Candidates Speak: Fred Eisenberger

The Spectator is inviting all registered municipal candidates  to submit one piece of commentary, to be published in the paper and online.  See below for more information.  This is the firstby Fred Eisenberger

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eisenberger-headandshouldersI am running to be Hamilton’s next mayor. Why am I doing it? After all, I’ve been there before. Why do it again? Is it just to be the Comeback Kid? What has changed since the last time I ran?

While being the Comeback Kid has an undeniable appeal, my reasons are much more than that.

I love my city and I want to see Hamilton and its people prosper, not only now, but 15, 25 even 100 years into the future. Creating a prosperous city of the future means making the right decisions and often very tough choices in the here and now. The ability to get the right issues on the table and then make the right decisions, takes leadership.

I am uniquely placed to provide that leadership. Why? Well, for one thing, I have been there before, as a council member and as mayor. I know council and I know the city administration, so I will be able to hit the ground running.

Was I a perfect mayor before? Obviously not, otherwise I would have been re-elected! So what has changed? The answer is, I have changed, and I have changed in three fundamental ways.

First, the result of the last election forced me to step back and re-evaluate, not only how the city is run, but I also took a long hard look at myself as a leader and as a person.

I learned that I can’t let my determination to do right for the city — a positive thing — harden into stubbornness, which is negative. I must never lose sight of the need to be collaborative because out of collaboration flows compromise and that is always where the best decisions reside.

It would be immodest to say of myself that I have gained some wisdom, but I do feel I have gained a wiser, steadier, more temperate view of the world, our city, and the issues we face.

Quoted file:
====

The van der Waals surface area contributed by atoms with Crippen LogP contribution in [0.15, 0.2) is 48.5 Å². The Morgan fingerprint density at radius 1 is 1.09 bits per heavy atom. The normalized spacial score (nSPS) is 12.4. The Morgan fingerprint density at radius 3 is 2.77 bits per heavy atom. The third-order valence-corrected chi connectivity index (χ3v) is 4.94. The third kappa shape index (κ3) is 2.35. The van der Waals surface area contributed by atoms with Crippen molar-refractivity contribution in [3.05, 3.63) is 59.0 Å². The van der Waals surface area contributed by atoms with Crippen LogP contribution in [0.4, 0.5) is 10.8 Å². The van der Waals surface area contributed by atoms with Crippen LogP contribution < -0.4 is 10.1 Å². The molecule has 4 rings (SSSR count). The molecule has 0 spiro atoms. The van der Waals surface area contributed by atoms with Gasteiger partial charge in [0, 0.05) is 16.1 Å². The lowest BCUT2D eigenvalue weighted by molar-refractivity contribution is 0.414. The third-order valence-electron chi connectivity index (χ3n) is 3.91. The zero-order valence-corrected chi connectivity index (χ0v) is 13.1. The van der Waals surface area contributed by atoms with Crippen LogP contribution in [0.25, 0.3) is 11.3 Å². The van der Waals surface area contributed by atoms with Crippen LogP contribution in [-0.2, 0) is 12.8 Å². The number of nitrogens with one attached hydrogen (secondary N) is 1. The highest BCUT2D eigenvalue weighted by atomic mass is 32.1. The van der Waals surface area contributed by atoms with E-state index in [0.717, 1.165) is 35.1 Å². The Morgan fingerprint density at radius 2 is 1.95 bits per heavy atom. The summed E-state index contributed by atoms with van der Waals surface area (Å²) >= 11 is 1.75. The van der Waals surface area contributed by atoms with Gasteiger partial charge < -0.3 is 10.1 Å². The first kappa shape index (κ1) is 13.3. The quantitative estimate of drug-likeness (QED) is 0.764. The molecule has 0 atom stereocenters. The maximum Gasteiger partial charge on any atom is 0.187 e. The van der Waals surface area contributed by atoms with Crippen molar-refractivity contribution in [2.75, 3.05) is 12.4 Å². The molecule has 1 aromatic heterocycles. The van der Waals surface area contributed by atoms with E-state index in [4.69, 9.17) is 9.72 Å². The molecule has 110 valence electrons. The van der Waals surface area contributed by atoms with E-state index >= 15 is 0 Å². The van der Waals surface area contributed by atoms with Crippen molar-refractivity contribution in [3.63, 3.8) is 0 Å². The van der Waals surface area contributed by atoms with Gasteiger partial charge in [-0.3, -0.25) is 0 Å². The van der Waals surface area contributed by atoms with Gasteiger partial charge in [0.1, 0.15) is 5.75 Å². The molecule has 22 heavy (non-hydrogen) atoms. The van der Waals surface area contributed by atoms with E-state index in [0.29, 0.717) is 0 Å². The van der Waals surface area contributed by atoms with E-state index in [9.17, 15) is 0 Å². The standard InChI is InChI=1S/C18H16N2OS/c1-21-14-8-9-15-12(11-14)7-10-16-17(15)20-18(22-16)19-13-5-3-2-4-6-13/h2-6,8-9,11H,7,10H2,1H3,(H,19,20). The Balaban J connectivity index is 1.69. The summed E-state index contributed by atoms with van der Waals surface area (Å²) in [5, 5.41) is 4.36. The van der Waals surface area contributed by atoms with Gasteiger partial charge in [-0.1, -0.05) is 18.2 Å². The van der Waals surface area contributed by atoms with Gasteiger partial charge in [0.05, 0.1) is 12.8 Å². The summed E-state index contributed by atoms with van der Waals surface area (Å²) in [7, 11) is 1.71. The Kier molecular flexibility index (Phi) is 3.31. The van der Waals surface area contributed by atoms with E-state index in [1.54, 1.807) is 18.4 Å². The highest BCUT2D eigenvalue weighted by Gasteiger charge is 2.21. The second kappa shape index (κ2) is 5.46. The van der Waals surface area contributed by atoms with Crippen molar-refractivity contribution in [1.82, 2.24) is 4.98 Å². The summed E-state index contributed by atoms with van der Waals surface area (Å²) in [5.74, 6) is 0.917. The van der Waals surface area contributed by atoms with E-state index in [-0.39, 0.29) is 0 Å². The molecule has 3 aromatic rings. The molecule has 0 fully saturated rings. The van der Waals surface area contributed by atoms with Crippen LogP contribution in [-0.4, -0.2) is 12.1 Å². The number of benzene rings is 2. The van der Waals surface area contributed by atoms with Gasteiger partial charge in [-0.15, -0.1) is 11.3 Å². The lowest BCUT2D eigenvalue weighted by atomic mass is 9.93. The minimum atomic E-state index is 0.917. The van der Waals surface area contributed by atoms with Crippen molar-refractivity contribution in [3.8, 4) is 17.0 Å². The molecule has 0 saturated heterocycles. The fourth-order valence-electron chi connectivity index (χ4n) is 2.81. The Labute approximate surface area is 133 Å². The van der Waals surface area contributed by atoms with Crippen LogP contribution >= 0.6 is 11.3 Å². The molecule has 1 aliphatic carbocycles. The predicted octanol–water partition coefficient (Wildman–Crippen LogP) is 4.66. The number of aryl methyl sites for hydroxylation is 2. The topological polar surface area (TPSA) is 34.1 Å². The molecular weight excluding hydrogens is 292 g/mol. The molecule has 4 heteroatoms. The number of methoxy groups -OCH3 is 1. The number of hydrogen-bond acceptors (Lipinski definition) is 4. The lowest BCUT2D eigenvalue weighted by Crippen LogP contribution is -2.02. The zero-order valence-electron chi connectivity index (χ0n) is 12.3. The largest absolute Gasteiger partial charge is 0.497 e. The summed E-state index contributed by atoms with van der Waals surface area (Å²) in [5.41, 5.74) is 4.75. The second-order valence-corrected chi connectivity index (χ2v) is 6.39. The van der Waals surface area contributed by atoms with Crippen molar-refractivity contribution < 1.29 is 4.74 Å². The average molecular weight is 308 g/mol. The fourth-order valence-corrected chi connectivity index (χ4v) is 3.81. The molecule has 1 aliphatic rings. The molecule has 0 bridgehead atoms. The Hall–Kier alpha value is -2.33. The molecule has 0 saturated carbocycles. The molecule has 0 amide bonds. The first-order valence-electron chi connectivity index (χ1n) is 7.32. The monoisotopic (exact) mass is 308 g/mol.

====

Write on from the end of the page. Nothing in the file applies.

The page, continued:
The second way I have changed is my perspective. Since the last election, I have not been sitting idle. Indeed, as president and CEO of the Canadian Urban Institute, I was given a wonderful vantage point on cities all around the world and how they approach many of the same issues we face here. It amounted to virtually a graduate level course on the very best of world-wide urban thinking and progress.

All the while, my framework has been, and always will be Hamilton. As such, the wheels in my head are always turning as to how we can adapt this or that idea and make it work for Hamilton.

The third way I have changed is by becoming a better listener — listening more closely to people’s concerns and taking more time to hear about their needs and desires for a better Hamilton. I have a good understanding of the tough issues facing our community, but it is also important to remain sensitive to the issues as defined by our people.

Our diverse community is faced with significant issues such as poverty, unemployment, child care, the need for equity and inclusion, better transit and safe neighbourhoods.